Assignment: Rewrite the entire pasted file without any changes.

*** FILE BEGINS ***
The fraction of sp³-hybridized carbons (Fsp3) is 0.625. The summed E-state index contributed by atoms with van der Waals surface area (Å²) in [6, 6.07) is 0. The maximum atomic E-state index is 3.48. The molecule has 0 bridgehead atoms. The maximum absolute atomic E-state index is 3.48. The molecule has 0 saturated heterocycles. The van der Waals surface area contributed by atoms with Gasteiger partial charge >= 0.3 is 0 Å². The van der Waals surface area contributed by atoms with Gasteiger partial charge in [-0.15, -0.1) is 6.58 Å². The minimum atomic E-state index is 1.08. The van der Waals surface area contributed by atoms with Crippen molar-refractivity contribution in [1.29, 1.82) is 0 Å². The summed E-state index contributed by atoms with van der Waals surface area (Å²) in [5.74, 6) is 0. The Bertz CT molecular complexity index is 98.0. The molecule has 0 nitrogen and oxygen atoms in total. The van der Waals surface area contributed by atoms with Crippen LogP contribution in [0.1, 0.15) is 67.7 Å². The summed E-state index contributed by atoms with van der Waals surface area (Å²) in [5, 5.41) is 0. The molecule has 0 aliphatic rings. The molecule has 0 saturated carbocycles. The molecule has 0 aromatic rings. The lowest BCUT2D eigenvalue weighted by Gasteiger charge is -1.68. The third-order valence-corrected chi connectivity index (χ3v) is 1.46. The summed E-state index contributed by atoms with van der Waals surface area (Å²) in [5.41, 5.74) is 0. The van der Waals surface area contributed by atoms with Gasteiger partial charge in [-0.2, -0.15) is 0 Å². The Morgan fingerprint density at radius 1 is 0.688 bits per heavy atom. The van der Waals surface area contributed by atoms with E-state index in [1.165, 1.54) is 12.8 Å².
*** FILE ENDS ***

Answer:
The fraction of sp³-hybridized carbons (Fsp3) is 0.625. The summed E-state index contributed by atoms with van der Waals surface area (Å²) in [6, 6.07) is 0. The maximum atomic E-state index is 3.48. The molecule has 0 bridgehead atoms. The maximum absolute atomic E-state index is 3.48. The molecule has 0 saturated heterocycles. The van der Waals surface area contributed by atoms with Gasteiger partial charge >= 0.3 is 0 Å². The van der Waals surface area contributed by atoms with Gasteiger partial charge in [-0.15, -0.1) is 6.58 Å². The minimum atomic E-state index is 1.08. The van der Waals surface area contributed by atoms with Crippen molar-refractivity contribution in [1.29, 1.82) is 0 Å². The summed E-state index contributed by atoms with van der Waals surface area (Å²) in [5.74, 6) is 0. The Bertz CT molecular complexity index is 98.0. The molecule has 0 nitrogen and oxygen atoms in total. The van der Waals surface area contributed by atoms with Crippen LogP contribution in [0.1, 0.15) is 67.7 Å². The summed E-state index contributed by atoms with van der Waals surface area (Å²) in [5, 5.41) is 0. The molecule has 0 aliphatic rings. The molecule has 0 saturated carbocycles. The molecule has 0 aromatic rings. The lowest BCUT2D eigenvalue weighted by Gasteiger charge is -1.68. The third-order valence-corrected chi connectivity index (χ3v) is 1.46. The summed E-state index contributed by atoms with van der Waals surface area (Å²) in [5.41, 5.74) is 0. The van der Waals surface area contributed by atoms with Gasteiger partial charge in [-0.2, -0.15) is 0 Å². The Morgan fingerprint density at radius 1 is 0.688 bits per heavy atom. The van der Waals surface area contributed by atoms with E-state index in [1.165, 1.54) is 12.8 Å².